Similar reckless lending practices and dangerous levels of leverage were occurring in the LBO markets where private equity firms were taking over public firms and financing such deals with very high debt ratios; and in the leveraged loan market where banks were providing such financing to the private equity firms; and in the asset backed commercial paper market where banks were using off-balance sheet schemes (Structured Investment Vehicles – or SIVs - and conduits) to borrow very short term to invest in such risky MBS, CDOs and other asset backed securities. So no wonder that when the subprime carnage blew up the near prime and prime mortgage markets got a seizure, the CDO market froze, the LBO and leverage markets had a seizure, the asset backed commercial paper market went into a panic and even the interbank market (the market were banks lend to each other liquidity for short term periods) also froze. Since the size of losses was unknown and no one knew who was holding this toxic waste of securities no one trusted counterparties and wanted to hold on its liquidity at the same time that the roll-off of short term debts was leading to a severe liquidity crunch.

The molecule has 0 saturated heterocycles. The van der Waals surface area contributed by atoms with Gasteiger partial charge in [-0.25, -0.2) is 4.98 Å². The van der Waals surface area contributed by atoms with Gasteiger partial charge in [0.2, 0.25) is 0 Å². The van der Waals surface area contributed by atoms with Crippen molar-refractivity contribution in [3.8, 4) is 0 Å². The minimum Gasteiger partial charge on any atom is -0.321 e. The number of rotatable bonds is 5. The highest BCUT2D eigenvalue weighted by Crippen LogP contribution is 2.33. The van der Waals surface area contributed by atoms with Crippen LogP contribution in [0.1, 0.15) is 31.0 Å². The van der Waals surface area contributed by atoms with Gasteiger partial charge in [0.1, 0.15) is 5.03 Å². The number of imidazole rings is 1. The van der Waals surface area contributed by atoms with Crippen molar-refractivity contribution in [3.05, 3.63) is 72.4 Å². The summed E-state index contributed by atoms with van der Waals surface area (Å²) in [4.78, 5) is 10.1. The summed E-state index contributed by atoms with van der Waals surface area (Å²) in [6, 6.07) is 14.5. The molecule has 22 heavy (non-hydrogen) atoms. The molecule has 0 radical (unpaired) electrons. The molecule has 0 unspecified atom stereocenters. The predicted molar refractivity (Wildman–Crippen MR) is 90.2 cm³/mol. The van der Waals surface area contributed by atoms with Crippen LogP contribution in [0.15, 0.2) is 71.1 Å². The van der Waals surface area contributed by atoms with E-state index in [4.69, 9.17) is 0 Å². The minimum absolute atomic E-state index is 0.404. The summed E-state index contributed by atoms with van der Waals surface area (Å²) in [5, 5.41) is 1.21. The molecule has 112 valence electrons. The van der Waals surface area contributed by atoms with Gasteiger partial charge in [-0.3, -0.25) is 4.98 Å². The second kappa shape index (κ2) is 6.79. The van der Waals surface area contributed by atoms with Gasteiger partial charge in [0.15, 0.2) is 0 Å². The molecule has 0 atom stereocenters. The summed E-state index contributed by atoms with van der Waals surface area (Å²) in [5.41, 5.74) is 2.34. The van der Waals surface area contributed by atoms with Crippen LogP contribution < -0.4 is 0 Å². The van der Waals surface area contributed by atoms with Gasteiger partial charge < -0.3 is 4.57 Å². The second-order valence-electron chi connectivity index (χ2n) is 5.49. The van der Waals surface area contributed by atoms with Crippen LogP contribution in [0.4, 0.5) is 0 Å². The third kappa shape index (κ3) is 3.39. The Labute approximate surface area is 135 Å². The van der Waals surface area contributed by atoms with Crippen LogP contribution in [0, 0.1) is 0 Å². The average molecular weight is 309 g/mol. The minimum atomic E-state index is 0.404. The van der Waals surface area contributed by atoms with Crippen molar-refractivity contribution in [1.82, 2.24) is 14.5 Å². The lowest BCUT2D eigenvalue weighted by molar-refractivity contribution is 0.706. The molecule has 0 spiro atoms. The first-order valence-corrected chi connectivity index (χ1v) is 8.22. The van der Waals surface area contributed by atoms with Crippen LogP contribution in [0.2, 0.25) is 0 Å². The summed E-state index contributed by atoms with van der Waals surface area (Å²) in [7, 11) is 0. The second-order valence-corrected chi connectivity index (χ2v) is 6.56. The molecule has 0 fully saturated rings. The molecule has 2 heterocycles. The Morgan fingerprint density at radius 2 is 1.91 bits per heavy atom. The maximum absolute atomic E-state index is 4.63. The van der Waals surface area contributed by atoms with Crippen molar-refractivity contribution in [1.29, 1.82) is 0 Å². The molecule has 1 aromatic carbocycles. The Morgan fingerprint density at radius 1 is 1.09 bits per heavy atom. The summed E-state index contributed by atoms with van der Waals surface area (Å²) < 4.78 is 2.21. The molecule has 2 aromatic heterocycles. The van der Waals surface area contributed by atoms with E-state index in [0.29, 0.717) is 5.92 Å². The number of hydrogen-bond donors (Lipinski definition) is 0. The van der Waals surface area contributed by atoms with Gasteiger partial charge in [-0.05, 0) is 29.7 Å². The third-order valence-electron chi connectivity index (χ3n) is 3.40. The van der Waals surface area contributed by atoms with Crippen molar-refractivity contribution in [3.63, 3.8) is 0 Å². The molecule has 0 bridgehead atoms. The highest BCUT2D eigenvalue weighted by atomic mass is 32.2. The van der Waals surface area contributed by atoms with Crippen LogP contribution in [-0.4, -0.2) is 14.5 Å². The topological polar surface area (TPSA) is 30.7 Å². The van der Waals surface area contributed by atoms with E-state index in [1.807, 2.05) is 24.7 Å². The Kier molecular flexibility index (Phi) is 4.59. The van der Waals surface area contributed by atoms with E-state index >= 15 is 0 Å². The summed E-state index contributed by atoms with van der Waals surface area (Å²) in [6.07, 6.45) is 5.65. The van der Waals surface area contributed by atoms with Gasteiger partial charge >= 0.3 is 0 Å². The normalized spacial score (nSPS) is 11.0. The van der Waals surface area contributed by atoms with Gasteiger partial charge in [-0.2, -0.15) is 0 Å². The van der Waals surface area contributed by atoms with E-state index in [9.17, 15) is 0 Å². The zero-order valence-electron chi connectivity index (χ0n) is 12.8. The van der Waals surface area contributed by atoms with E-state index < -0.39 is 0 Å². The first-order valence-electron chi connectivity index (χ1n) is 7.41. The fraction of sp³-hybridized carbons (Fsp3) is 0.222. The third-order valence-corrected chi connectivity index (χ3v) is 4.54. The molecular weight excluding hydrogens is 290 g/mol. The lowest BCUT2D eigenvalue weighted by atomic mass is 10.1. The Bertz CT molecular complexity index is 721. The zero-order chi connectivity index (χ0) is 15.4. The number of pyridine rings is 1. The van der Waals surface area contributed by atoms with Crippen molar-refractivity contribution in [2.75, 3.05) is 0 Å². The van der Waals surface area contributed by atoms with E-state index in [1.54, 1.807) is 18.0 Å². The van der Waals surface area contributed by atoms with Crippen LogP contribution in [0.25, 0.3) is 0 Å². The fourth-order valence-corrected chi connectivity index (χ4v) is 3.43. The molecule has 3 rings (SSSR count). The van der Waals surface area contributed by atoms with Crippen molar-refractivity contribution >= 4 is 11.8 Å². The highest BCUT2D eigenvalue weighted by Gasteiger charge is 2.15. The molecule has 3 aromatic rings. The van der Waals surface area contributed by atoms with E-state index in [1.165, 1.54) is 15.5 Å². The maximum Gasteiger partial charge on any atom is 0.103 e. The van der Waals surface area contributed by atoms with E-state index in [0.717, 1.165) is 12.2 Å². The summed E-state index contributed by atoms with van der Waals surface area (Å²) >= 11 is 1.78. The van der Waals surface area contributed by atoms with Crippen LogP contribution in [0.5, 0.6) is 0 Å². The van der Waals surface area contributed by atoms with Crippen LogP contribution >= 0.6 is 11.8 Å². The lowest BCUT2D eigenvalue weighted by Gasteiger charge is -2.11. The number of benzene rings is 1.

While the immediate manifestation of the market turmoil was a liquidity crunch this was not just a liquidity problem; rather a solvency problem. Solvent institutions can be illiquid if they have liabilities that can roll off (such as bank deposits in a bank run, commercial paper rolling off, redemptions from hedge funds) while their assets are illiquid. But the problem in the US today is not only illiquidity, as it was in 1998 in the case of the near collapse of LTCM; it is rather also a problem of solvency. Indeed, you have hundreds of thousands – possible as many as two million – households who are bankrupt and cannot afford their mortgage and will thus default and go into foreclosure; you have already sixty plus subprime lenders who have gone bankrupt; you have many home builders who are near bankrupt; you have many hedge funds and other highly leveraged institutions who have gone bankrupt; and even in the US corporate sector now default will rise as corporate bond spreads are now sharply higher. So this is not just a liquidity crisis. It is also a solvency crisis that easier monetary policy will not resolve. It will take years to clean up the mess of the busting housing bubble and its financial fallout.